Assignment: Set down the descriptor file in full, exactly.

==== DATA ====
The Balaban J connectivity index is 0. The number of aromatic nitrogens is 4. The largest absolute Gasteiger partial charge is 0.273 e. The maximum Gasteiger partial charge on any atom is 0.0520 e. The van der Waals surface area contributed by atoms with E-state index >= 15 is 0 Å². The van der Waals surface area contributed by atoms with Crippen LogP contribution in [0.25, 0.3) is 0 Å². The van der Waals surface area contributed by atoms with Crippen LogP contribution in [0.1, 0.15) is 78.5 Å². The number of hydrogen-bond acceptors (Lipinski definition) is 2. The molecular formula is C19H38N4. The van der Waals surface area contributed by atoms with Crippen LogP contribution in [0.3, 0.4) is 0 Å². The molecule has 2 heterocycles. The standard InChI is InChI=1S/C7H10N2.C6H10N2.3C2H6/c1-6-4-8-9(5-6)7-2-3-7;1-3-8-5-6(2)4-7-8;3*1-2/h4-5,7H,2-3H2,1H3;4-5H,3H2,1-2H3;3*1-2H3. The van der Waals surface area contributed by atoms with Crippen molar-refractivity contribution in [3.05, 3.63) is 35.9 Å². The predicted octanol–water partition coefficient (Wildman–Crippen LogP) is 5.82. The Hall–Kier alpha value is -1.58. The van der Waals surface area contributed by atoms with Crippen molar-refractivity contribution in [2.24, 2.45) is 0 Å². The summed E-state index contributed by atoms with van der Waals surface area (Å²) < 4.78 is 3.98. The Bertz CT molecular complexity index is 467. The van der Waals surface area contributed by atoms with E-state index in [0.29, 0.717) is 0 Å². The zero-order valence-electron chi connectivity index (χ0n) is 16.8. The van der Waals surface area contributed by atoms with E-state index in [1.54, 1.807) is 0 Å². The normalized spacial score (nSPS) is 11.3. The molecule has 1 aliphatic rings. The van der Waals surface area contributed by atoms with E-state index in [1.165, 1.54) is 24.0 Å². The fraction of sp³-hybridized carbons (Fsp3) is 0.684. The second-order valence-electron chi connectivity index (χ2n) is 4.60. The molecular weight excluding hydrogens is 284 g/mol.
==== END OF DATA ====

The Balaban J connectivity index is 0. The number of aromatic nitrogens is 4. The largest absolute Gasteiger partial charge is 0.273 e. The maximum Gasteiger partial charge on any atom is 0.0520 e. The van der Waals surface area contributed by atoms with E-state index >= 15 is 0 Å². The van der Waals surface area contributed by atoms with Crippen LogP contribution in [0.25, 0.3) is 0 Å². The van der Waals surface area contributed by atoms with Crippen LogP contribution in [0.1, 0.15) is 78.5 Å². The number of hydrogen-bond acceptors (Lipinski definition) is 2. The molecular formula is C19H38N4. The van der Waals surface area contributed by atoms with Crippen LogP contribution in [0.3, 0.4) is 0 Å². The molecule has 2 heterocycles. The standard InChI is InChI=1S/C7H10N2.C6H10N2.3C2H6/c1-6-4-8-9(5-6)7-2-3-7;1-3-8-5-6(2)4-7-8;3*1-2/h4-5,7H,2-3H2,1H3;4-5H,3H2,1-2H3;3*1-2H3. The van der Waals surface area contributed by atoms with Crippen molar-refractivity contribution in [3.05, 3.63) is 35.9 Å². The predicted octanol–water partition coefficient (Wildman–Crippen LogP) is 5.82. The Hall–Kier alpha value is -1.58. The van der Waals surface area contributed by atoms with Crippen molar-refractivity contribution in [2.24, 2.45) is 0 Å². The summed E-state index contributed by atoms with van der Waals surface area (Å²) < 4.78 is 3.98. The Bertz CT molecular complexity index is 467. The van der Waals surface area contributed by atoms with E-state index in [0.29, 0.717) is 0 Å². The zero-order valence-electron chi connectivity index (χ0n) is 16.8. The van der Waals surface area contributed by atoms with E-state index in [1.54, 1.807) is 0 Å². The normalized spacial score (nSPS) is 11.3. The molecule has 1 aliphatic rings. The van der Waals surface area contributed by atoms with E-state index in [1.165, 1.54) is 24.0 Å². The fraction of sp³-hybridized carbons (Fsp3) is 0.684. The second-order valence-electron chi connectivity index (χ2n) is 4.60. The molecular weight excluding hydrogens is 284 g/mol.